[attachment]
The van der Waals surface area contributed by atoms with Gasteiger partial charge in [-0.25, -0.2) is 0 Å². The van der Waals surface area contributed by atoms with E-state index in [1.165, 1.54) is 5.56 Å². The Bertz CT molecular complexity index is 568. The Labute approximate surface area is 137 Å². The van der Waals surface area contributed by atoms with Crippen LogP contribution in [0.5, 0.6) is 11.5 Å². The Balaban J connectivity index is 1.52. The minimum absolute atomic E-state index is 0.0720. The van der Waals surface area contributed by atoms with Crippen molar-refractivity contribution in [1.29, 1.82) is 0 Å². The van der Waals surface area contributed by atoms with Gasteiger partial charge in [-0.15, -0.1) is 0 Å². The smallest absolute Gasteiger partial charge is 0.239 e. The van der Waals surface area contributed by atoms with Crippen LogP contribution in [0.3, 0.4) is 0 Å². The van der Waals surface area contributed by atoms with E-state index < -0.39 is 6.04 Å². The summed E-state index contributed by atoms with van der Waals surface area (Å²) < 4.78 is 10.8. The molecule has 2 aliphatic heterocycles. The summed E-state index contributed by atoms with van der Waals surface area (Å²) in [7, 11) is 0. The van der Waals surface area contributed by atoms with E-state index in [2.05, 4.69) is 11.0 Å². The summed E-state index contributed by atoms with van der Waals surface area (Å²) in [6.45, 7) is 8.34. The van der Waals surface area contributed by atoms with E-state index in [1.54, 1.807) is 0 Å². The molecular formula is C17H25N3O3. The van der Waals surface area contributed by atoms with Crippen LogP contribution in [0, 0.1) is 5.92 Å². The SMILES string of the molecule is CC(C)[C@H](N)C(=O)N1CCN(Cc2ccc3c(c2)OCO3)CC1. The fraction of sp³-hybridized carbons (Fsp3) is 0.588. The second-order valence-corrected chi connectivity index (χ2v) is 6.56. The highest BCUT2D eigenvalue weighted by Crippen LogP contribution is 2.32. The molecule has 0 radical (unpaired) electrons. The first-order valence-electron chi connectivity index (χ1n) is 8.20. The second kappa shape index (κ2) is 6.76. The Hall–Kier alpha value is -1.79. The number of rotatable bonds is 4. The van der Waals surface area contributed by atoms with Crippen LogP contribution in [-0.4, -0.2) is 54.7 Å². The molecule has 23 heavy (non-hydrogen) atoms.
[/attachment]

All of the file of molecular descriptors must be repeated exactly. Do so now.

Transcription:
The van der Waals surface area contributed by atoms with Gasteiger partial charge in [-0.25, -0.2) is 0 Å². The van der Waals surface area contributed by atoms with E-state index in [1.165, 1.54) is 5.56 Å². The Bertz CT molecular complexity index is 568. The Labute approximate surface area is 137 Å². The van der Waals surface area contributed by atoms with Crippen LogP contribution in [0.5, 0.6) is 11.5 Å². The Balaban J connectivity index is 1.52. The minimum absolute atomic E-state index is 0.0720. The van der Waals surface area contributed by atoms with Crippen molar-refractivity contribution in [1.29, 1.82) is 0 Å². The van der Waals surface area contributed by atoms with Gasteiger partial charge in [-0.15, -0.1) is 0 Å². The smallest absolute Gasteiger partial charge is 0.239 e. The van der Waals surface area contributed by atoms with Crippen LogP contribution in [0.3, 0.4) is 0 Å². The van der Waals surface area contributed by atoms with E-state index < -0.39 is 6.04 Å². The summed E-state index contributed by atoms with van der Waals surface area (Å²) < 4.78 is 10.8. The molecule has 2 aliphatic heterocycles. The summed E-state index contributed by atoms with van der Waals surface area (Å²) in [7, 11) is 0. The van der Waals surface area contributed by atoms with E-state index in [2.05, 4.69) is 11.0 Å². The summed E-state index contributed by atoms with van der Waals surface area (Å²) in [6.45, 7) is 8.34. The van der Waals surface area contributed by atoms with E-state index in [1.54, 1.807) is 0 Å². The molecular formula is C17H25N3O3. The van der Waals surface area contributed by atoms with Crippen LogP contribution in [0, 0.1) is 5.92 Å². The SMILES string of the molecule is CC(C)[C@H](N)C(=O)N1CCN(Cc2ccc3c(c2)OCO3)CC1. The fraction of sp³-hybridized carbons (Fsp3) is 0.588. The second-order valence-corrected chi connectivity index (χ2v) is 6.56. The highest BCUT2D eigenvalue weighted by Crippen LogP contribution is 2.32. The molecule has 0 radical (unpaired) electrons. The first-order valence-electron chi connectivity index (χ1n) is 8.20. The second kappa shape index (κ2) is 6.76. The Hall–Kier alpha value is -1.79. The number of rotatable bonds is 4. The van der Waals surface area contributed by atoms with Crippen LogP contribution in [-0.4, -0.2) is 54.7 Å². The molecule has 23 heavy (non-hydrogen) atoms.